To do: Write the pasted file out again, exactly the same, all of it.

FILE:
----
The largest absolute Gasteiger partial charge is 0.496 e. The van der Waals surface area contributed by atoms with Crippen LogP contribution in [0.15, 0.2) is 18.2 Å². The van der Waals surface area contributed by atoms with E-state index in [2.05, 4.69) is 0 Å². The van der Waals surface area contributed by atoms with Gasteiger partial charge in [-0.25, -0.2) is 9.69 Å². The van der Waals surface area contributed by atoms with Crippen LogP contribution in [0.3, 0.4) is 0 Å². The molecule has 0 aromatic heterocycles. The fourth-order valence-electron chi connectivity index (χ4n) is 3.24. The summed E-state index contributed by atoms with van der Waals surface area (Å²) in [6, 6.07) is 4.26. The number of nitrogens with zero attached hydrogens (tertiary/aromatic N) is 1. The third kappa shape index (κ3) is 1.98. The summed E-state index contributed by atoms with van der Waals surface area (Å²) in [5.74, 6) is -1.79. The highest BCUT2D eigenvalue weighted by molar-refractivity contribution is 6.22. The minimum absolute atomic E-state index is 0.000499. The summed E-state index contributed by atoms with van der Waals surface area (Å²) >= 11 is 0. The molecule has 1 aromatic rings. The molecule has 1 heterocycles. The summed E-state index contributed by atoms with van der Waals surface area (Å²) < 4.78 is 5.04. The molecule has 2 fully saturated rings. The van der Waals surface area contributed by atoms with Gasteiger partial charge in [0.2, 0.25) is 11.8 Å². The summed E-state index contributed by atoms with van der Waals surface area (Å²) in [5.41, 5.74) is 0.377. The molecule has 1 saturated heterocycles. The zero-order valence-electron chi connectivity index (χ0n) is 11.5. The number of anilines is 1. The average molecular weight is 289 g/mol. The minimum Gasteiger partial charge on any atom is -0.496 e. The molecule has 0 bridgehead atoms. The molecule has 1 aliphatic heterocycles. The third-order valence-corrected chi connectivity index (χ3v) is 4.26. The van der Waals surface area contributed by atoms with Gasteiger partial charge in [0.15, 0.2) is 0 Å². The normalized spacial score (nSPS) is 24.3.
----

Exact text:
The largest absolute Gasteiger partial charge is 0.496 e. The van der Waals surface area contributed by atoms with Crippen LogP contribution in [0.15, 0.2) is 18.2 Å². The van der Waals surface area contributed by atoms with E-state index in [2.05, 4.69) is 0 Å². The van der Waals surface area contributed by atoms with Gasteiger partial charge in [-0.25, -0.2) is 9.69 Å². The van der Waals surface area contributed by atoms with Crippen LogP contribution in [0.3, 0.4) is 0 Å². The molecule has 0 aromatic heterocycles. The fourth-order valence-electron chi connectivity index (χ4n) is 3.24. The summed E-state index contributed by atoms with van der Waals surface area (Å²) in [6, 6.07) is 4.26. The number of nitrogens with zero attached hydrogens (tertiary/aromatic N) is 1. The third kappa shape index (κ3) is 1.98. The summed E-state index contributed by atoms with van der Waals surface area (Å²) in [5.74, 6) is -1.79. The highest BCUT2D eigenvalue weighted by molar-refractivity contribution is 6.22. The minimum absolute atomic E-state index is 0.000499. The summed E-state index contributed by atoms with van der Waals surface area (Å²) >= 11 is 0. The molecule has 1 aromatic rings. The molecule has 1 heterocycles. The summed E-state index contributed by atoms with van der Waals surface area (Å²) < 4.78 is 5.04. The molecule has 2 fully saturated rings. The van der Waals surface area contributed by atoms with Gasteiger partial charge in [0.2, 0.25) is 11.8 Å². The summed E-state index contributed by atoms with van der Waals surface area (Å²) in [5.41, 5.74) is 0.377. The molecule has 1 saturated heterocycles. The zero-order valence-electron chi connectivity index (χ0n) is 11.5. The number of anilines is 1. The average molecular weight is 289 g/mol. The minimum Gasteiger partial charge on any atom is -0.496 e. The molecule has 0 bridgehead atoms. The molecule has 1 aliphatic heterocycles. The third-order valence-corrected chi connectivity index (χ3v) is 4.26. The van der Waals surface area contributed by atoms with Gasteiger partial charge in [0.15, 0.2) is 0 Å². The normalized spacial score (nSPS) is 24.3.